Cats > Ringworm


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21-Jun-2009 03:34 p.m.

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Ringworm is not a ‘worm’ as the name suggests but a parasitic fungal infection caused by the fungi microsporum and trichophyton. The scientific name is dermatophytosis.

The disease may be contracted by direct or indirect contact. Infected cats or cats who are show no symptoms but are carriers will pass on the infection. Ringworm is spread by spores so mere proximity to these cats is enough to pass on the infection.

Indirect contact with contaminated material is sufficient to cause the disease. This could be bedding, grooming implements or clothes worn by a staff member who has handled an infected cat, their equipment or has contracted ringworm in his/her own home. The spores can survive for long periods of time – i.e. up to and even over a year.

The symptoms may be either, rapidly growing circular scaly patches of hair loss or, generalised scurfy dermatitis with thinning of the hair. The head, legs and back of the paws are commonly infected and large areas of the back and trunk. Diagnosis may be made by a vet by observation, use of a “Wood’s Lamp” or taking a skin or hair sample for culture. However, as soon as ringworm is suspected in a pet shop environment, precautions need to be taken and treatment started.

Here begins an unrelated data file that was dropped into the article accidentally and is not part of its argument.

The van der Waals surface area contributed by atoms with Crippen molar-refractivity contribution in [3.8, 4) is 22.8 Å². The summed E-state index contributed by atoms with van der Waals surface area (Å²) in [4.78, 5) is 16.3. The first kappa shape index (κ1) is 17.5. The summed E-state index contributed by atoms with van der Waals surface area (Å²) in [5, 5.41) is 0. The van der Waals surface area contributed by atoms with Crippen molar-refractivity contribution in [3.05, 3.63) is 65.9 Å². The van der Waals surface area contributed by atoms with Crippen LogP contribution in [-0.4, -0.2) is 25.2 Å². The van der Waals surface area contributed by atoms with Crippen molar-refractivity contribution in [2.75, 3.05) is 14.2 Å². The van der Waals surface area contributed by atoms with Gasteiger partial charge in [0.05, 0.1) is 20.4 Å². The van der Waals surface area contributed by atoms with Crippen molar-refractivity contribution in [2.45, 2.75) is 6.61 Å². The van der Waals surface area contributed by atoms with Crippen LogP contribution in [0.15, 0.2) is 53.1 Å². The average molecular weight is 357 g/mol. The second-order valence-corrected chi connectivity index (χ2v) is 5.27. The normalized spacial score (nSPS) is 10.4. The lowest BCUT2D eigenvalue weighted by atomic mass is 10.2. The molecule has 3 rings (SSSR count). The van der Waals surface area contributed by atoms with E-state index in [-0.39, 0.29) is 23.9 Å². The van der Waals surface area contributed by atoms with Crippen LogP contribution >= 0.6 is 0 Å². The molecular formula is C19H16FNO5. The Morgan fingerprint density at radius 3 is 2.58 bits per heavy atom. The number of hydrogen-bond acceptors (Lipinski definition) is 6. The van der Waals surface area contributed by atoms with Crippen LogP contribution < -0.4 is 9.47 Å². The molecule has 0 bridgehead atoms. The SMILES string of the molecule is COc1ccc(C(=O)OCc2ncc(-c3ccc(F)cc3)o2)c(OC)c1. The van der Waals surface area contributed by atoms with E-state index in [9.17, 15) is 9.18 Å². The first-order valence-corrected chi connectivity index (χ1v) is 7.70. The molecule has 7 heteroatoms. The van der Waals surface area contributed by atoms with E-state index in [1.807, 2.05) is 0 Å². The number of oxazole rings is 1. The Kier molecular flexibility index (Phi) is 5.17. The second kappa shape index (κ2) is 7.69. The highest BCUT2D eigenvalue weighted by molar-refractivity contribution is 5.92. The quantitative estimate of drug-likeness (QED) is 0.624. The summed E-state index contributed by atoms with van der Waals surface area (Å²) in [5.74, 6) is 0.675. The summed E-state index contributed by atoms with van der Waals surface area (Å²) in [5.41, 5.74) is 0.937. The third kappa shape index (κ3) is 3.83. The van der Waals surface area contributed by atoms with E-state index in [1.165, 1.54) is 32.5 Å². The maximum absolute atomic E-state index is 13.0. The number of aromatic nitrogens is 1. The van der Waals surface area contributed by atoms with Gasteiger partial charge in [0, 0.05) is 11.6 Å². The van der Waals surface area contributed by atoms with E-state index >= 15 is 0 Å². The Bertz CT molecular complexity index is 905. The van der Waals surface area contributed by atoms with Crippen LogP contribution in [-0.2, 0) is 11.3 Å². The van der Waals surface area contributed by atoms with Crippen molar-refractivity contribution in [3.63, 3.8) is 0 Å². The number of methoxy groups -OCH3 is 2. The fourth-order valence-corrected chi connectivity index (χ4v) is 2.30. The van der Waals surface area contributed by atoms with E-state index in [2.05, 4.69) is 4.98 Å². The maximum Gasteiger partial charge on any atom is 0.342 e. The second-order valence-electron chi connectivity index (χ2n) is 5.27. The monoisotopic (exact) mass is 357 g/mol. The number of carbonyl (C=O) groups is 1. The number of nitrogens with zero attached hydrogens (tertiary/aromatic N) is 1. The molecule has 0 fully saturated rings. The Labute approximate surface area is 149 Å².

Prescribed medication may be systemic which will involve tablets or liquid to be taken internally. Topical therapy will involve the whole body of the kitten rather than local application of creams to the obviously affected areas. This would involve using a medicated shampoo or dip. The kitten, particularly if it is long-haired may need to be clipped to ensure maximum penetration of the treatment. Clipping may need to be done under sedation. It may take up to 6 weeks for the kitten to be clear of infection even though obvious symptoms may have disappeared much earlier than that. It is important that the kitten should be socialised, during this time by its ‘carer’.

Ringworm is zoonotic. It can easily be spread to people and children are particularly susceptible. It is, therefore, vital that isolation procedures are strictly followed to protect others from infection.